The Corner

Mitt Romney and the Politics of Sincerity

Some people believe that Mitt Romney had a genuine change of heart on abortion; some people believe that he has flip-flopped to win first the Massachusetts governorship and then the Republican presidential nomination. There is a middle possibility. Perhaps it is simultaneously true that Romney would pass a lie-detector test if asked whether he thought abortion should generally be banned and that he would not have adopted this position in different political circumstances.

 

He could have reached this point in at least two ways. He could have been a closet pro-lifer all along. In this case he was lying before rather than now. Or he had no strong convictions on the issue and has talked himself into some.

 

Either explanation would tell against his character. All else being equal, one of course prefers to have a president, and a presidential candidate, with better character rather than worse. But there seems to be a shortage of presidential candidates who combine conservative positions on the broad range of policy issues, sound character, intelligence, and electability. So—on the assumption that Romney’s political conversion is entirely cynical—how should we factor that assumption into our decisions on whom to back?

 

I think we ought to be unsentimental about this question. Those of us who favor Romney’s position on sanctity-of-life issues ought to care less about its sincerity than about its stability. We ought to care about whether he will abandon the position, that is, not whether he truly believes it. Pro-lifers would win very few votes in Congress if every representative voted his conscience, after all. Presumably a politician is more likely to stick with a position if he deeply believes it; but it is too facile to say that having flipped before, a politician will flop again.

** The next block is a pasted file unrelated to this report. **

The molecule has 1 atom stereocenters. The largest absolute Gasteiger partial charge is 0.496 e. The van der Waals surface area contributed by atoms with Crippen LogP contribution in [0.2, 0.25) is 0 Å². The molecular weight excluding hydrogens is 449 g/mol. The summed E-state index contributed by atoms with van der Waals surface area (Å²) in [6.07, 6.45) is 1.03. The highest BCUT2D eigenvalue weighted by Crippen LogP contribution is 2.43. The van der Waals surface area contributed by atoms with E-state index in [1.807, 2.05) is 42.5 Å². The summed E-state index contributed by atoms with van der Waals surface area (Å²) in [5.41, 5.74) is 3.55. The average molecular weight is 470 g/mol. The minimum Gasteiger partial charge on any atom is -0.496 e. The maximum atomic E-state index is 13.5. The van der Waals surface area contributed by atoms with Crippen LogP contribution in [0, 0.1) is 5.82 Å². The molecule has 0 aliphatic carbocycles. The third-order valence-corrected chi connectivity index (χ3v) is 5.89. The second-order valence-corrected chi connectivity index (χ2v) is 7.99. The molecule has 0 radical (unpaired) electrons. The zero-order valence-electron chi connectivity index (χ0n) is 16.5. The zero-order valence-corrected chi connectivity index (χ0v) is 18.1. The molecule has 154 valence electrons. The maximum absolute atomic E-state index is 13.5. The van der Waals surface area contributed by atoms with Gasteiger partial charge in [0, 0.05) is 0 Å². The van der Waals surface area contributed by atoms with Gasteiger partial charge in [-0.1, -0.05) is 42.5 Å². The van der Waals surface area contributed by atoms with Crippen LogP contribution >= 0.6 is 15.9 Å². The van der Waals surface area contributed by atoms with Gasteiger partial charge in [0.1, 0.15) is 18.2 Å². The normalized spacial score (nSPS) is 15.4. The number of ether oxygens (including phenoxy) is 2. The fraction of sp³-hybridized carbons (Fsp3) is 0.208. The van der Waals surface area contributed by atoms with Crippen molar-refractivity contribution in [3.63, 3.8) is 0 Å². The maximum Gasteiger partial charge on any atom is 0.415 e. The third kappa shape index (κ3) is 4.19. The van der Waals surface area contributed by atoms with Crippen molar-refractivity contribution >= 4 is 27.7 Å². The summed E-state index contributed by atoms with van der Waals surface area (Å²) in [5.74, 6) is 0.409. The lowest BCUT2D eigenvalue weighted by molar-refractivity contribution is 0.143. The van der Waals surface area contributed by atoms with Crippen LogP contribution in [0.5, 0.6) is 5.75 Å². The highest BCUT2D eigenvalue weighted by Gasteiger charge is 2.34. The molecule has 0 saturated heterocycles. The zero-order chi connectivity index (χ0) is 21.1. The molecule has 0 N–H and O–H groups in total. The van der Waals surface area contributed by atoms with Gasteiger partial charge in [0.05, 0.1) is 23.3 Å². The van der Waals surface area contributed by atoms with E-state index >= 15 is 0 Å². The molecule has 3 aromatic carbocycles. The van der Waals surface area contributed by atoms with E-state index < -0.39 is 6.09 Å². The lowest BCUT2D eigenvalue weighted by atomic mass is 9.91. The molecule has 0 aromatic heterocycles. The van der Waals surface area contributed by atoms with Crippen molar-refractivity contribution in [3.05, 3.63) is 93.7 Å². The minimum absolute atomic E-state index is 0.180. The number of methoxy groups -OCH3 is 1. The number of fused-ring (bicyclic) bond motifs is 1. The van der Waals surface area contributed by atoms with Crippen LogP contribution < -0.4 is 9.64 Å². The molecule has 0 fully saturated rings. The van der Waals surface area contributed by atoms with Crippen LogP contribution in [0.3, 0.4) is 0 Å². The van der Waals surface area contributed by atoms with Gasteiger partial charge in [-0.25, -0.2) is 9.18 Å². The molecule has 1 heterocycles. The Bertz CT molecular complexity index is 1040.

As a test case, I offer the first President Bush. He converted from pro-choice to pro-life, and many questioned his sincerity since the conversion dovetailed so perfectly with his political needs. I myself think that he genuinely became a moderate pro-lifer: But does the answer really matter? He was a steady friend of pro-lifers during his administration, vetoing one pro-abortion bill after another.

 

If a politician can’t project sincerity even when he is insincere—or worse, can’t do it when he really is sincere—then he is probably in the wrong business. The suspicious timing of Romney’s change of mind may end up dooming his candidacy. But in that case, the most likely beneficiary is John McCain, the sincerity of whose own pro-life convictions has been questioned, and we will have to answer the same questions about him.

Ramesh Ponnuru is a senior editor for National Review, a columnist for Bloomberg Opinion, a visiting fellow at the American Enterprise Institute, and a senior fellow at the National Review Institute.

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